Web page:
How to use Pinterest to drive traffic to your blog
My Pinning Strategy in 2019 - how I went from 800 views per day to 10-15K views per day in a matter of months
Pinterest is a fantastic traffic driver, along with google. But here's the truth—Google takes a lot of time and effort to get long term and lasting traffic, with many interweaving SEO techniques that can take years to master.
With Pinterest, it can take one or two blog posts with a few viral pins to skyrocket your blog into earning the big bucks and becoming apart of the elite bloggers in 2019.
I have been blogging for about two years, but it wasn't until I learned a few Pinterest secrets in the last year that really got my blog going. I never thought I would get to this point, but here I am, and I know you might currently be where I was—hoping that someone would share their secrets so that you could also get there.
There will always be ups and down with Pinterest. That's the downside of it. In fact, my traffic fluctuates daily. Don't let that discourage you. But, at the end of the month, I usually range between 300K and 350K sessions per month.
So, if you're thinking that the only people making money with blogging are the bloggers about blogging as I did at first, then let me throw you a lifeline — you CAN make money in this biz, even if you don't offer advice on blogging.
To give you some evidence of what I’m saying is true, here is a screen shot of my Pinterest analytics, as well as google. See for yourself.
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Here's how I drive CRAZY traffic to my blog, my secrets on pin-making, and my specific pinning strategy.
I make pins look like this in Canva.
These are some of my top performing pins, usually bringing in as much as 30K link clicks per pin, per month. As you can see here, I use large, easy to read fonts that mesh well together. I also have branded my pins. At first, I played around with things to see what worked. Then, once those pins started going viral, I stuck with a similar look.
This is important for a few reasons. You want to brand yourself (yes, even with pins), and if something is working, then repeat it. Also, you want people to know who you are by the look of your pin. This also means you should ALWAYS put your brand name or logo on each pin.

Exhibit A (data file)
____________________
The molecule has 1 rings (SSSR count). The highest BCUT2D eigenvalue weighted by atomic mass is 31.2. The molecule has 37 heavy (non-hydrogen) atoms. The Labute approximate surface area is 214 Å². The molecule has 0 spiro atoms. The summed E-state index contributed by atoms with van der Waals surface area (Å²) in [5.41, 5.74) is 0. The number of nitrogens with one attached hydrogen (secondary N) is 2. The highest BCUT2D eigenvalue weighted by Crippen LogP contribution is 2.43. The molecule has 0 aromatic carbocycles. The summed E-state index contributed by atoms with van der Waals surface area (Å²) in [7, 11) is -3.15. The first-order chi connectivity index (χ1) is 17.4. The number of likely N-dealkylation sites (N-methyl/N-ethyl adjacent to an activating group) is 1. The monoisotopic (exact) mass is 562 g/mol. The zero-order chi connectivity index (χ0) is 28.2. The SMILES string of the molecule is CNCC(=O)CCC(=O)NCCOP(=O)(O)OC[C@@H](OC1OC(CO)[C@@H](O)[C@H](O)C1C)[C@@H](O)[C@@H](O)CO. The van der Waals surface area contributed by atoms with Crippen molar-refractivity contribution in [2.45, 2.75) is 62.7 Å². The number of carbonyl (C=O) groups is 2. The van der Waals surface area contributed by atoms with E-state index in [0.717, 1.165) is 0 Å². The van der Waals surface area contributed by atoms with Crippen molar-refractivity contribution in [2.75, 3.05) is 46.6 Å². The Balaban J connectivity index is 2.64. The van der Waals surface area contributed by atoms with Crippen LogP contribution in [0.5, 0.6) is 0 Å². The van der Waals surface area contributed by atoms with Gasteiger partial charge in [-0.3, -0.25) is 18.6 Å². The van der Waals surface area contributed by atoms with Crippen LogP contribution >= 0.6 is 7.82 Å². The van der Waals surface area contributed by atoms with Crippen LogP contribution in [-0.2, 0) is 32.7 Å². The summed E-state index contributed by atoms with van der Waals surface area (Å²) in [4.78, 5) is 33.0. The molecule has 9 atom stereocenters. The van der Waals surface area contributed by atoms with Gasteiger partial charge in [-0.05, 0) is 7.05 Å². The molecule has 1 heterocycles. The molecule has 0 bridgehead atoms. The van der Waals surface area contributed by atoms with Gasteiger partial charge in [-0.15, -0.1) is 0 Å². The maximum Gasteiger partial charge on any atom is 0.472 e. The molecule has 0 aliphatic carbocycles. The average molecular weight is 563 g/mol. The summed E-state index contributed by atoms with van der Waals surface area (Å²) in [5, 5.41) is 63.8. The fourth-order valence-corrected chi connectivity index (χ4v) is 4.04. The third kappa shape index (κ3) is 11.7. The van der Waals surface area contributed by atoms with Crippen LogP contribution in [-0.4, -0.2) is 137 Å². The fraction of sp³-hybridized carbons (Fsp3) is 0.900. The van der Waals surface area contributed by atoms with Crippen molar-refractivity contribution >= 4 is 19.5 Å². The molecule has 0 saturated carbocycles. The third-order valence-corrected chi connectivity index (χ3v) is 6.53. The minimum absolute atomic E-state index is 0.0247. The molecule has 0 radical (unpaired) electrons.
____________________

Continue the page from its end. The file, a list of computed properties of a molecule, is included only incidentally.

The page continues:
I have broken most Pinterest pins suggestions here if you haven't noticed.
Some people have said that using warmer tones and bright colors are the way to go. Not for my niche, though.
Don't go with something just because someone once said it. You have to think about your niche when you create a pin.
For example, my content is sometimes heavy, emotional, and has a lot to do with feelings. Relationships are always bringing emotions of ALL kinds. So what did I do with that? I create pins that evoke the emotion of that particular blog post. Faces (which is another supposed no-no) are what evoke emotions.
Many of my best pins are pictures of people either experiencing emotions or experiencing relation with others. This has a lot to do with what my content brings.
That being said, create pins that will speak to people according to your niche. If you're a mommy blog and do mostly posts about baby stuff, don't use images that are cheesy, posed, or non-relevant. Use images that are sweet and evoking an emotion of a mother/baby relationship.
Adjust the image so that you have plenty of blank space to display easy to read text.
The simpler the pin, the better. Good looking pins have a lot to do with getting a persons attention with emotion with using easy to read fonts and great images.
It's important to note that just because you make a good looking pin, won’t necessarily get people to stay on your page.
If you aren't creating quality content, then you won't be getting people to stay on your page, which is what your end goal should be.